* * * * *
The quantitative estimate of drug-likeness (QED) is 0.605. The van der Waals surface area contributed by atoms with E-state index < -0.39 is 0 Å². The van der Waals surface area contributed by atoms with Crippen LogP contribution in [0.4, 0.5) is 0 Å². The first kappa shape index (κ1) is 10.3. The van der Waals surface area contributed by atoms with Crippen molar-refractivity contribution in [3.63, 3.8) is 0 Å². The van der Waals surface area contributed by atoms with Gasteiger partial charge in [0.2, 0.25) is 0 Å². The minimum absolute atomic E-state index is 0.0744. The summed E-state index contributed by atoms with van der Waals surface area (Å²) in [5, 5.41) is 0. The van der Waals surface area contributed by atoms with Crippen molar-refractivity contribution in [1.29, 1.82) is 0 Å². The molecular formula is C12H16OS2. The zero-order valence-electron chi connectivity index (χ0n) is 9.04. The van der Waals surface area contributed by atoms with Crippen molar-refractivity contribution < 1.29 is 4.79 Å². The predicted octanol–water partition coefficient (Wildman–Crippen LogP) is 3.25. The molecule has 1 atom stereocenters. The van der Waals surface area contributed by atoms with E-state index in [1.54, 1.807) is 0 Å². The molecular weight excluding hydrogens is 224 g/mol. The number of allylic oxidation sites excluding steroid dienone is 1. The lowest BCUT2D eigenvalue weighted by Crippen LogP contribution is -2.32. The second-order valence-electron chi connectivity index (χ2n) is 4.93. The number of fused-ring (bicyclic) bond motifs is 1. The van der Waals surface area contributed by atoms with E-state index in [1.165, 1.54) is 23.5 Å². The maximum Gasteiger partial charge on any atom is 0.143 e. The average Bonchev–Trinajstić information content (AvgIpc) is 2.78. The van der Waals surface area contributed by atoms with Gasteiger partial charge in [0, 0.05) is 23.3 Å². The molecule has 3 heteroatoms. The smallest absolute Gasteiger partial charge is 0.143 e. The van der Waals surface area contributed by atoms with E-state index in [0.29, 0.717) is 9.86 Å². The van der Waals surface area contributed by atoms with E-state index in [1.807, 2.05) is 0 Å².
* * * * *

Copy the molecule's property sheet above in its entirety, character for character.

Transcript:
The quantitative estimate of drug-likeness (QED) is 0.605. The van der Waals surface area contributed by atoms with E-state index < -0.39 is 0 Å². The van der Waals surface area contributed by atoms with Crippen LogP contribution in [0.4, 0.5) is 0 Å². The first kappa shape index (κ1) is 10.3. The van der Waals surface area contributed by atoms with Crippen molar-refractivity contribution in [3.63, 3.8) is 0 Å². The van der Waals surface area contributed by atoms with Gasteiger partial charge in [0.2, 0.25) is 0 Å². The minimum absolute atomic E-state index is 0.0744. The summed E-state index contributed by atoms with van der Waals surface area (Å²) in [5, 5.41) is 0. The van der Waals surface area contributed by atoms with Crippen molar-refractivity contribution in [1.29, 1.82) is 0 Å². The molecular formula is C12H16OS2. The zero-order valence-electron chi connectivity index (χ0n) is 9.04. The van der Waals surface area contributed by atoms with Crippen molar-refractivity contribution < 1.29 is 4.79 Å². The predicted octanol–water partition coefficient (Wildman–Crippen LogP) is 3.25. The molecule has 1 atom stereocenters. The van der Waals surface area contributed by atoms with E-state index in [1.54, 1.807) is 0 Å². The molecular weight excluding hydrogens is 224 g/mol. The number of allylic oxidation sites excluding steroid dienone is 1. The lowest BCUT2D eigenvalue weighted by Crippen LogP contribution is -2.32. The second-order valence-electron chi connectivity index (χ2n) is 4.93. The number of fused-ring (bicyclic) bond motifs is 1. The van der Waals surface area contributed by atoms with E-state index in [1.165, 1.54) is 23.5 Å². The maximum Gasteiger partial charge on any atom is 0.143 e. The average Bonchev–Trinajstić information content (AvgIpc) is 2.78. The van der Waals surface area contributed by atoms with Gasteiger partial charge in [0, 0.05) is 23.3 Å². The molecule has 3 heteroatoms. The smallest absolute Gasteiger partial charge is 0.143 e. The van der Waals surface area contributed by atoms with E-state index in [0.29, 0.717) is 9.86 Å². The van der Waals surface area contributed by atoms with E-state index in [1.807, 2.05) is 0 Å².